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Will Czech Republic reach its AI, digital identity goals during its EU ‘crisis presidency’?

Will Czech Republic reach its AI, digital identity goals during its EU ‘crisis presidency’?

The Czech Republic has taken over from France as host of the presidency of the Council of the European Union for the second half of 2022. It has clear aims for progress on artificial intelligence and the European Digital Wallet project. But it also has major challenges such as the war in Ukraine, Russian energy and global supply chain issues to deal with in what Politico has dubbed a ‘crisis presidency.’

The Czech presidency’s official set of priorities lists them as managing the refugee crisis and Ukraine’s post-war recovery; energy security; strengthening Europe’s defense capabilities and cyberspace security; strategic resilience of the European economy and the resilience of democratic institutions.

The Council of the European Union collaborates with the European Commission and Parliament to develop legislation. The Council, or country hosting it, cannot unilaterally push through new laws, but has influence on the overall process.

Part of the economic resilience section provides a helpful summary for the Czech Republic’s approach: “Striving for full self-sufficiency does not seem to be an immediately viable option for the EU. In order to strengthen strategic resilience, targeted support for technological competitiveness based on own production capacities, together with the deepening of free trade with democratic nations in the world, is essential.”

The priorities text stipulates securing computer chip supply and ICT equipment in general.

“In a number of areas related to new technologies such as artificial intelligence, the EU has the opportunity to take advantage of being the ‘first mover’, which has the possibility to lay down the rules of the global game,” states the priorities list.

For digital identity, the emphasis is on the economic benefits is could bring, rather than empowerment for individuals: “With a view of qualitatively deepening the digital internal market, the Czech Presidency will strive for the adoption of a pan-European tool for the secure and trustworthy proving of a citizen’s identity, the so-called European Digital Identity Wallet, and the creation of an efficient and fair data market.”

The Czech Republic’s priorities are in marked contrast to those of France in the first half of 2022. Climate change is no longer on the shortlist as a priority in itself, but mentioned in areas such as energy security (looking to nuclear energy). While France pushed to control the impact of Big Tech in Europe, it seems the new presidency is more realistic in terms of trying to ensure that tech development continues for the safety and security of Europeans.

Artificial intelligence

“We don’t even have a definition of artificial intelligence,” said Czech Deputy Prime Minister for Digitalization Ivan Bartoš, speaking to Euractiv about the Czech presidency’s approach to digital legislation. He differentiated between algorithms – such as how they affect interactions with accessing government services, for example – and artificial technology itself.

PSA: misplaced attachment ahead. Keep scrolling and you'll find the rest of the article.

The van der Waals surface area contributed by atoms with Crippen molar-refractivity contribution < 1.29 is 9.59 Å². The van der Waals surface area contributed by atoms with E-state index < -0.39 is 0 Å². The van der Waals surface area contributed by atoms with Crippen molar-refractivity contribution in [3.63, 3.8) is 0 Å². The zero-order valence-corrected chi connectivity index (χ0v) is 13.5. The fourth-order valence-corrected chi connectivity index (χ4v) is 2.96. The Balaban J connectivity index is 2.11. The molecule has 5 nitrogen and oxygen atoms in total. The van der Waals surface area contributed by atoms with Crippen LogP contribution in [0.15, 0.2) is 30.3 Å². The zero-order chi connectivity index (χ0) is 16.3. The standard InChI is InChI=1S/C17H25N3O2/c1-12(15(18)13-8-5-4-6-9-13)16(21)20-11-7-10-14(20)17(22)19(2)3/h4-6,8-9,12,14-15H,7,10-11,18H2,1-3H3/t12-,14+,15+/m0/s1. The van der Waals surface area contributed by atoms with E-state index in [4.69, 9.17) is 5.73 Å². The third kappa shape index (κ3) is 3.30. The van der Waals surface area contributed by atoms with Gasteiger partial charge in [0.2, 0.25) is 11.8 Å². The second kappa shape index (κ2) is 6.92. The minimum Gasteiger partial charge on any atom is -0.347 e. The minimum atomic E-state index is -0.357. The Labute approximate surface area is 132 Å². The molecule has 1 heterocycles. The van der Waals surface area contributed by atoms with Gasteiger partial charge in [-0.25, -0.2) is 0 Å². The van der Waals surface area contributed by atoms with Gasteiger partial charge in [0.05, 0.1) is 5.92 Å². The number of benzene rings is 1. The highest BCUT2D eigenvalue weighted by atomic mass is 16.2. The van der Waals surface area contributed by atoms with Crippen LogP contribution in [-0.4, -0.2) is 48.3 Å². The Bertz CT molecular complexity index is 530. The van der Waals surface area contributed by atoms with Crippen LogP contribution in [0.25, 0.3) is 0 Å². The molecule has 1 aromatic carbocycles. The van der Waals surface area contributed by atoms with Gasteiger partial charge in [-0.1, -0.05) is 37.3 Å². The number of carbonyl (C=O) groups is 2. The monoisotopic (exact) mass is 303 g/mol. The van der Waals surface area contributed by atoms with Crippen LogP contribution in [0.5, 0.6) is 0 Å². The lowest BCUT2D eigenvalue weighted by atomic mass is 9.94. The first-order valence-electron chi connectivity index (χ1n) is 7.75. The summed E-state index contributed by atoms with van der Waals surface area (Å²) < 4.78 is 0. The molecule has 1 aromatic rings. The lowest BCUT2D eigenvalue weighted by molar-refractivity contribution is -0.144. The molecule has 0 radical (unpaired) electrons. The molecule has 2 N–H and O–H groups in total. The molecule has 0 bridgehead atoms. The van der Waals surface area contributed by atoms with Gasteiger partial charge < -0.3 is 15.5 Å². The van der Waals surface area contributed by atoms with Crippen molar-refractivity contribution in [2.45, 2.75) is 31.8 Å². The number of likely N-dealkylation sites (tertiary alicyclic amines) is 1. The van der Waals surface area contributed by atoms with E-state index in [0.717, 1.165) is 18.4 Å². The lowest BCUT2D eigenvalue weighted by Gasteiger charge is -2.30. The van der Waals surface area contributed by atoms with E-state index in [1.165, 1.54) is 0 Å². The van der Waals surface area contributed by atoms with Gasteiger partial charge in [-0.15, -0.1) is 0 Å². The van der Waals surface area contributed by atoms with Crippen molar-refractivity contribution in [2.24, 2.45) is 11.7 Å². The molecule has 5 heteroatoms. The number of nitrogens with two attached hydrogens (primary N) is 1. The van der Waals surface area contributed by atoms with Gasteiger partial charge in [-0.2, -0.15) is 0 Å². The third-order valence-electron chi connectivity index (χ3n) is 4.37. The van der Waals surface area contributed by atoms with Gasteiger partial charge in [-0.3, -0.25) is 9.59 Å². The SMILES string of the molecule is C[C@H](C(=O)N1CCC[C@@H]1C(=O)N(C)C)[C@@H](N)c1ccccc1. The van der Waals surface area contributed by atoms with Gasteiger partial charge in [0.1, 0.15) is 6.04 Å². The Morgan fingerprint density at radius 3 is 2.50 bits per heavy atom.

He said the AI Act and the EU’s eID are priorities for his country’s presidency: “we want to get it to the level that we’ve got a general approach during our presidency on both.”

There may be some wrangling involved. The European Parliament has received thousands of suggested amendments to the AI Act.

There is a contrast between how the EU hopes to handle AI compared to how it has handled the digital world with its Digital Services Act and Digital Markets Act, says Bartoš, where “we were kind of looking backward to what already happened in the work of the internet – how the global players were evolving through the decades, how the data was stored, shared.

“But with artificial technology we are, let’s say, at five to twelve because the technology is evolving pretty fast and we want to put in measures, legal frameworks that would say ‘this is ok,’ ‘this progress,’ something that will bring us to the future and will help the people.”

The presidency will have to contend with calls to ban remote biometric identification in surveillance or even facial recognition entirely.

Politico gives the presidency a 6/10 chance to deliver the AI Act.

Digital identity, wallets

Continued pushing on the Data Act will be necessary for the presidency to make progress on plans for digital identity and accompanying wallets across the bloc.

The Data Act, currently being drafted, should enable people to control how their data is being used. This requires high levels of data protection and also the use of ‘European values’ in data processing, according to an opinion from the European Data Protection Supervisor (EDPS).

Digital identities that allow people to prove themselves online as well as in person are expected to help everything from the financial sector to government service provision accelerate.

While there is a change in tone from the French presidency, in terms of EU priorities, with the Czech influence on economic benefits to digital ID, domestically both are reasonably pro-digital identity, biometrics and, increasingly, surveillance.

The Czech Republic has issued biometric residence cards since 2011 and on the eve of the Russian invasion of Ukraine called for Russians traveling in the EU to have biometric ID.

Whether world events will allow enough time and space in the next six months to project manage the bills through remains to be seen.

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